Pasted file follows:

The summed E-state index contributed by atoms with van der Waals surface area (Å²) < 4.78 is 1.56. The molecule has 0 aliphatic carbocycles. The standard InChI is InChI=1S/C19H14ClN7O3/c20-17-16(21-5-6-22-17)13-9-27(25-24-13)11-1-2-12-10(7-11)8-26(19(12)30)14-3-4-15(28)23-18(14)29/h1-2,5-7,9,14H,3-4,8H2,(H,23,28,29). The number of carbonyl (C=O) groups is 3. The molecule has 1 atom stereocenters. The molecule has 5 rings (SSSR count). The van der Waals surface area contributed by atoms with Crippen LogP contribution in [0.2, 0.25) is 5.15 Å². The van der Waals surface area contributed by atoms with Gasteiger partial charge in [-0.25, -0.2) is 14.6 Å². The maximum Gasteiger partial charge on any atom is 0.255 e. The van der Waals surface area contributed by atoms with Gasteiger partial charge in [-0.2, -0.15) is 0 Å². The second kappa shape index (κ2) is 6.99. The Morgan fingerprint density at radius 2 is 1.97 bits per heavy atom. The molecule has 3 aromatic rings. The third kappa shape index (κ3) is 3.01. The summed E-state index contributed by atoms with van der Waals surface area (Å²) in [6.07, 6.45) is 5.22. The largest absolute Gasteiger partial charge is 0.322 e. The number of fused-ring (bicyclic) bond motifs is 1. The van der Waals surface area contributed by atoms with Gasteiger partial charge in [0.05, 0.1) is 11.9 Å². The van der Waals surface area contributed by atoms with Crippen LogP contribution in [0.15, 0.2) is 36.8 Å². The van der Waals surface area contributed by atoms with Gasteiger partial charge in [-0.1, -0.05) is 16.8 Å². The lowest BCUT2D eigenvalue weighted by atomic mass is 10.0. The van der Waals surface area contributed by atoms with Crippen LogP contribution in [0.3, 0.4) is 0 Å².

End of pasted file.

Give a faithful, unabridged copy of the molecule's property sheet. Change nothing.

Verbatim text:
The summed E-state index contributed by atoms with van der Waals surface area (Å²) < 4.78 is 1.56. The molecule has 0 aliphatic carbocycles. The standard InChI is InChI=1S/C19H14ClN7O3/c20-17-16(21-5-6-22-17)13-9-27(25-24-13)11-1-2-12-10(7-11)8-26(19(12)30)14-3-4-15(28)23-18(14)29/h1-2,5-7,9,14H,3-4,8H2,(H,23,28,29). The number of carbonyl (C=O) groups is 3. The molecule has 1 atom stereocenters. The molecule has 5 rings (SSSR count). The van der Waals surface area contributed by atoms with Crippen LogP contribution in [0.2, 0.25) is 5.15 Å². The van der Waals surface area contributed by atoms with Gasteiger partial charge in [-0.25, -0.2) is 14.6 Å². The maximum Gasteiger partial charge on any atom is 0.255 e. The van der Waals surface area contributed by atoms with Gasteiger partial charge in [-0.2, -0.15) is 0 Å². The second kappa shape index (κ2) is 6.99. The Morgan fingerprint density at radius 2 is 1.97 bits per heavy atom. The molecule has 3 aromatic rings. The third kappa shape index (κ3) is 3.01. The summed E-state index contributed by atoms with van der Waals surface area (Å²) in [6.07, 6.45) is 5.22. The largest absolute Gasteiger partial charge is 0.322 e. The number of fused-ring (bicyclic) bond motifs is 1. The van der Waals surface area contributed by atoms with Gasteiger partial charge in [0.05, 0.1) is 11.9 Å². The van der Waals surface area contributed by atoms with Crippen LogP contribution in [0.15, 0.2) is 36.8 Å². The van der Waals surface area contributed by atoms with Gasteiger partial charge in [-0.1, -0.05) is 16.8 Å². The lowest BCUT2D eigenvalue weighted by atomic mass is 10.0. The van der Waals surface area contributed by atoms with Crippen LogP contribution in [0.3, 0.4) is 0 Å².